And you would be forgiven to assume that faster growth is always better.
But, DWC systems also call for a more hands-on approach where you have to either rebalance pH and EC levels or start over with fresh nutrients when you harvest plants.
On the other hand, the controlled growth of the Smart Garden series delivers a more balanced and compact garden. As we only add water to the reservoir, it is easy to start a new plant without having to worry about fertilizers and nutrient levels.
The best solution for you depends on how involved you want to be.
- The Smart Garden series suits the indoor gardener looking for a proper hands-off solution with an excellent yield
- DWC indoor gardens fit the gardener looking to be more involved for a higher yield.
I recommend you watch my YouTube video comparing a DWC vs. a wick-based hydroponic garden after 5 weeks.
2. Plant selection or What you can grow
A balanced garden is a healthy garden and will deliver a higher yield.
However, achieving a balanced garden in a DWC system takes more work and planning.
We have already established that DWC systems have a shared reservoir to support root growth for all the plants in your garden.
And it is vital to plan before you plant. Let me explain.
Fast growers like lettuce, basil, and chard grow extensive root systems and quickly absorb water and nutrients from the reservoir.
On the other hand, slower-growing plants like arugula, cilantro/coriander, and thyme take longer to germinate and grow roots.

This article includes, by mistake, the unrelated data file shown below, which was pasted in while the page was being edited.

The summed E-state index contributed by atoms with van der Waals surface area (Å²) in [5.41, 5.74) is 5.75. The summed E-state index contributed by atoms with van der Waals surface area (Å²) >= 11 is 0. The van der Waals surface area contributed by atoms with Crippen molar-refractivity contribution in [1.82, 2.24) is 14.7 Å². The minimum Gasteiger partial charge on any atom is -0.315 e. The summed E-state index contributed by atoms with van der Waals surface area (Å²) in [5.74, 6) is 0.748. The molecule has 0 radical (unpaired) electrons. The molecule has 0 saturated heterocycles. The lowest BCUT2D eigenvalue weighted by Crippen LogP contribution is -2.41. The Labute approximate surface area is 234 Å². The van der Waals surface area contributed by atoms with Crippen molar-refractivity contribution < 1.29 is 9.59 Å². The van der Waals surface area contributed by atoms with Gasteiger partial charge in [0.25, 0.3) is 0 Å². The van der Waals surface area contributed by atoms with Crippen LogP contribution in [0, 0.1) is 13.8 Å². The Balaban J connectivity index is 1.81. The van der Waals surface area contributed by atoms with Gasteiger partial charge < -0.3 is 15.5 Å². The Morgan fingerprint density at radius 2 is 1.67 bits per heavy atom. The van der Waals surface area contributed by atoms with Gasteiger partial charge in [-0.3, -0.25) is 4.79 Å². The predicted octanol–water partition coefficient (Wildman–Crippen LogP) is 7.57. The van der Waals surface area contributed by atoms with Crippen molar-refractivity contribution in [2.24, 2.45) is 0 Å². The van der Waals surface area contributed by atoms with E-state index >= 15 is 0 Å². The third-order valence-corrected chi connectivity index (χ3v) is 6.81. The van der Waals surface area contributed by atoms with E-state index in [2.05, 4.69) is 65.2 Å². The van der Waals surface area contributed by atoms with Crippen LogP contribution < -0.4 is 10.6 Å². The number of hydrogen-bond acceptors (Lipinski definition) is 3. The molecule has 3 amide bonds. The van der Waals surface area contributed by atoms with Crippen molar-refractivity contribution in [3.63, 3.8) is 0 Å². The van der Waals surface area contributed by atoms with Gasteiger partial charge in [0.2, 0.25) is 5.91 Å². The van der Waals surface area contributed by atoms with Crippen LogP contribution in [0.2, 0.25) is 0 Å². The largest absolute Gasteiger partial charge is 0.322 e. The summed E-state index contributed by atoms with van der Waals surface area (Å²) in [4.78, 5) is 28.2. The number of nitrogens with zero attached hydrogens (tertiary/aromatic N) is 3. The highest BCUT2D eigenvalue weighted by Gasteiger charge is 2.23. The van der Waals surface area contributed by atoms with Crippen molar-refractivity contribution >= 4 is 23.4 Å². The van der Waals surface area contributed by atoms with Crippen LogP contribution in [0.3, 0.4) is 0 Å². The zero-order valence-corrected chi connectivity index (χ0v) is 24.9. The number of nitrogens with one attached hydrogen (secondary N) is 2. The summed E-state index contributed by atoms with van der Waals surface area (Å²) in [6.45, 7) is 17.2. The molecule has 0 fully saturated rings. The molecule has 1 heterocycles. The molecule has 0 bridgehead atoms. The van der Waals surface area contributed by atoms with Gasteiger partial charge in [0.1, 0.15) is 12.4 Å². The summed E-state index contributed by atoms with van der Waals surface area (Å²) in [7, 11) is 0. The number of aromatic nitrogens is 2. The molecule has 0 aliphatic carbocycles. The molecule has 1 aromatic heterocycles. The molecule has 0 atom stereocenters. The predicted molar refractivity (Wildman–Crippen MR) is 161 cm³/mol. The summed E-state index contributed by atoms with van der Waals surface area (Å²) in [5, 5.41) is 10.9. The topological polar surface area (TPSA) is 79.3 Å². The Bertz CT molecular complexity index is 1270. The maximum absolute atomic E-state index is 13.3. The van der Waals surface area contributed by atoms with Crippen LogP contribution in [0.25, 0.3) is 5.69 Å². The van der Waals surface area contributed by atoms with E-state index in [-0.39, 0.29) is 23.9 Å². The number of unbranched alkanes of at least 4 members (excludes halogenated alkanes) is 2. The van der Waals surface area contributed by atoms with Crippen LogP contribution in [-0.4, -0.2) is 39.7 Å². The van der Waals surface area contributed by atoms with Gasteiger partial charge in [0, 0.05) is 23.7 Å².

If these fast and slow-growing plants are planted together in one system:
- Slow-growers will be hard-pressed to find enough nutrients in the reservoir to sustain healthy growth.
- The fast-growing plants will develop large leaves and shade slow-growers for light.
Even though your fast-growers deliver a healthy yield your slower-growing plants will experience stunted growth. Overall, your total yield from the garden will suffer.
This is easily fixed by only growing plants with a similar growth cycle in a DWC system. And this is why it is vital to plan before you plant in a DWC. But it is important to be aware of this extra step.
On the other hand, the wick-based Click and Grow Smart Garden does not really care which plants you grow in the system.
All plants live in plant cups, and each plant pod is fertilized to meet the unique needs of the individual plant. Here, you can grow lettuce, cilantro/coriander, or thyme at the same time without experiencing a lower yield.
Overall, there is less effort and planning to harvest a rich yield.